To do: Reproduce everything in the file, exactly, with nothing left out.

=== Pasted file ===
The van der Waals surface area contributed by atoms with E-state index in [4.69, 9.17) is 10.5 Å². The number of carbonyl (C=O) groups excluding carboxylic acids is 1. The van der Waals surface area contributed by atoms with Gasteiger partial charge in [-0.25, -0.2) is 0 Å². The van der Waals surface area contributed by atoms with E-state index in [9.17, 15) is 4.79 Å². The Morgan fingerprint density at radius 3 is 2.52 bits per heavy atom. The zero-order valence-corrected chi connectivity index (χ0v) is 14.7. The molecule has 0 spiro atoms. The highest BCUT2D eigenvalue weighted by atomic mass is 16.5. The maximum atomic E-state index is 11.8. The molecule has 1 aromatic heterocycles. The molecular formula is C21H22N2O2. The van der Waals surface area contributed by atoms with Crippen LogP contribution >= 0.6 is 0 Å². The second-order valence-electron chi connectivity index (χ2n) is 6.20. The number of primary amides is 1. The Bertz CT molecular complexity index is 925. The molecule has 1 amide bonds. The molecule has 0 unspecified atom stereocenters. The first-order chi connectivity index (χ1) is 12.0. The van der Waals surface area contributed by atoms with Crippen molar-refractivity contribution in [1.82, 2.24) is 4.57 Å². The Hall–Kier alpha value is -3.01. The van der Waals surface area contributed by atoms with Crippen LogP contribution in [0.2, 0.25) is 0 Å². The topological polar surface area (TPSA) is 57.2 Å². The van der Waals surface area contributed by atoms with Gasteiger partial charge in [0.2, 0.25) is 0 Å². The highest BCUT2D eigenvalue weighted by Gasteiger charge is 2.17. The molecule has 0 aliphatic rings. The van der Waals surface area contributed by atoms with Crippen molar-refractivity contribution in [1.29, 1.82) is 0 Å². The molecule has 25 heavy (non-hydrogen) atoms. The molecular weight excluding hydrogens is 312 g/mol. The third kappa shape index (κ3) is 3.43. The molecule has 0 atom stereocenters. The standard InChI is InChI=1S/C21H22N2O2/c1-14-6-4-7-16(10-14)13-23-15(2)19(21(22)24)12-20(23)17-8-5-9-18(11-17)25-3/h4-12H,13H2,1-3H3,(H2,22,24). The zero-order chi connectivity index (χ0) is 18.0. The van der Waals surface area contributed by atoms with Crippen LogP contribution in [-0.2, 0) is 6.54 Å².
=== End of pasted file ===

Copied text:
The van der Waals surface area contributed by atoms with E-state index in [4.69, 9.17) is 10.5 Å². The number of carbonyl (C=O) groups excluding carboxylic acids is 1. The van der Waals surface area contributed by atoms with Gasteiger partial charge in [-0.25, -0.2) is 0 Å². The van der Waals surface area contributed by atoms with E-state index in [9.17, 15) is 4.79 Å². The Morgan fingerprint density at radius 3 is 2.52 bits per heavy atom. The zero-order valence-corrected chi connectivity index (χ0v) is 14.7. The molecule has 0 spiro atoms. The highest BCUT2D eigenvalue weighted by atomic mass is 16.5. The maximum atomic E-state index is 11.8. The molecule has 1 aromatic heterocycles. The molecular formula is C21H22N2O2. The van der Waals surface area contributed by atoms with Crippen LogP contribution >= 0.6 is 0 Å². The second-order valence-electron chi connectivity index (χ2n) is 6.20. The number of primary amides is 1. The Bertz CT molecular complexity index is 925. The molecule has 1 amide bonds. The molecule has 0 unspecified atom stereocenters. The first-order chi connectivity index (χ1) is 12.0. The van der Waals surface area contributed by atoms with Crippen molar-refractivity contribution in [1.82, 2.24) is 4.57 Å². The Hall–Kier alpha value is -3.01. The van der Waals surface area contributed by atoms with Crippen LogP contribution in [0.2, 0.25) is 0 Å². The topological polar surface area (TPSA) is 57.2 Å². The van der Waals surface area contributed by atoms with Gasteiger partial charge in [0.2, 0.25) is 0 Å². The highest BCUT2D eigenvalue weighted by Gasteiger charge is 2.17. The molecule has 0 aliphatic rings. The van der Waals surface area contributed by atoms with Crippen molar-refractivity contribution in [1.29, 1.82) is 0 Å². The molecule has 25 heavy (non-hydrogen) atoms. The molecular weight excluding hydrogens is 312 g/mol. The third kappa shape index (κ3) is 3.43. The molecule has 0 atom stereocenters. The standard InChI is InChI=1S/C21H22N2O2/c1-14-6-4-7-16(10-14)13-23-15(2)19(21(22)24)12-20(23)17-8-5-9-18(11-17)25-3/h4-12H,13H2,1-3H3,(H2,22,24). The zero-order chi connectivity index (χ0) is 18.0. The van der Waals surface area contributed by atoms with Crippen LogP contribution in [-0.2, 0) is 6.54 Å².